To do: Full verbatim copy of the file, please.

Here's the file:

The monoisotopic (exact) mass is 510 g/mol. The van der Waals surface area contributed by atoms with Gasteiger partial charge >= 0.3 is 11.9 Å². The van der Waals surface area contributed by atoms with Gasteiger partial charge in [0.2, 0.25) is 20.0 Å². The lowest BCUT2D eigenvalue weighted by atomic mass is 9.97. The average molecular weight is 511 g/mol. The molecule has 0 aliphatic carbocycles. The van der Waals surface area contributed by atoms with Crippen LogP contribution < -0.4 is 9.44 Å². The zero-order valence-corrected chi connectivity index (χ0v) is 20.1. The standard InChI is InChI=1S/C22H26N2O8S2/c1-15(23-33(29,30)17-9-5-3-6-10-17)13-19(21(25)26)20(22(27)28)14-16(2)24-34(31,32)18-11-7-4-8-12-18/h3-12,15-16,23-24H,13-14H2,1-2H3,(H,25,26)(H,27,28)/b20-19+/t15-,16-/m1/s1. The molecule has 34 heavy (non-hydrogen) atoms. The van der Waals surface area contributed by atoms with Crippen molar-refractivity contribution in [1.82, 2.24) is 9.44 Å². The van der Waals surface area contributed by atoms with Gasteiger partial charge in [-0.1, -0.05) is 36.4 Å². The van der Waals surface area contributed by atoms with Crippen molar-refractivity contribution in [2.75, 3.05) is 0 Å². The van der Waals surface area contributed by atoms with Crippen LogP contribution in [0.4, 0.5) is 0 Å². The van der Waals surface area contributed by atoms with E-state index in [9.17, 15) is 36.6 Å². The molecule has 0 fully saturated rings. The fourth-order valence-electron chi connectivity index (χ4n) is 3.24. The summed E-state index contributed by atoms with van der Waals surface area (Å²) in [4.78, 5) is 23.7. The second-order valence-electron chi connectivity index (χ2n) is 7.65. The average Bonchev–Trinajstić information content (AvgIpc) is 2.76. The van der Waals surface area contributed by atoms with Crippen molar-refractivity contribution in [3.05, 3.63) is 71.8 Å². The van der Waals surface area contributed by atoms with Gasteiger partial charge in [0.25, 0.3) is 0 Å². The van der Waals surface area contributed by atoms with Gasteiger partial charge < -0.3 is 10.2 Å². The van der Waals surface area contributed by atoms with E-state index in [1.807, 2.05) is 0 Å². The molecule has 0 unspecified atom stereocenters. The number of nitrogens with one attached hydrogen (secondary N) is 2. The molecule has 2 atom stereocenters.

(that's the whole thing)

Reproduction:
The monoisotopic (exact) mass is 510 g/mol. The van der Waals surface area contributed by atoms with Gasteiger partial charge >= 0.3 is 11.9 Å². The van der Waals surface area contributed by atoms with Gasteiger partial charge in [0.2, 0.25) is 20.0 Å². The lowest BCUT2D eigenvalue weighted by atomic mass is 9.97. The average molecular weight is 511 g/mol. The molecule has 0 aliphatic carbocycles. The van der Waals surface area contributed by atoms with Crippen LogP contribution < -0.4 is 9.44 Å². The zero-order valence-corrected chi connectivity index (χ0v) is 20.1. The standard InChI is InChI=1S/C22H26N2O8S2/c1-15(23-33(29,30)17-9-5-3-6-10-17)13-19(21(25)26)20(22(27)28)14-16(2)24-34(31,32)18-11-7-4-8-12-18/h3-12,15-16,23-24H,13-14H2,1-2H3,(H,25,26)(H,27,28)/b20-19+/t15-,16-/m1/s1. The molecule has 34 heavy (non-hydrogen) atoms. The van der Waals surface area contributed by atoms with Crippen molar-refractivity contribution in [1.82, 2.24) is 9.44 Å². The van der Waals surface area contributed by atoms with Gasteiger partial charge in [-0.1, -0.05) is 36.4 Å². The van der Waals surface area contributed by atoms with Crippen molar-refractivity contribution in [2.75, 3.05) is 0 Å². The van der Waals surface area contributed by atoms with Crippen LogP contribution in [0.4, 0.5) is 0 Å². The van der Waals surface area contributed by atoms with E-state index in [9.17, 15) is 36.6 Å². The molecule has 0 fully saturated rings. The fourth-order valence-electron chi connectivity index (χ4n) is 3.24. The summed E-state index contributed by atoms with van der Waals surface area (Å²) in [4.78, 5) is 23.7. The second-order valence-electron chi connectivity index (χ2n) is 7.65. The average Bonchev–Trinajstić information content (AvgIpc) is 2.76. The van der Waals surface area contributed by atoms with Crippen molar-refractivity contribution in [3.05, 3.63) is 71.8 Å². The van der Waals surface area contributed by atoms with Gasteiger partial charge in [0.25, 0.3) is 0 Å². The van der Waals surface area contributed by atoms with Gasteiger partial charge < -0.3 is 10.2 Å². The van der Waals surface area contributed by atoms with E-state index in [1.807, 2.05) is 0 Å². The molecule has 0 unspecified atom stereocenters. The number of nitrogens with one attached hydrogen (secondary N) is 2. The molecule has 2 atom stereocenters.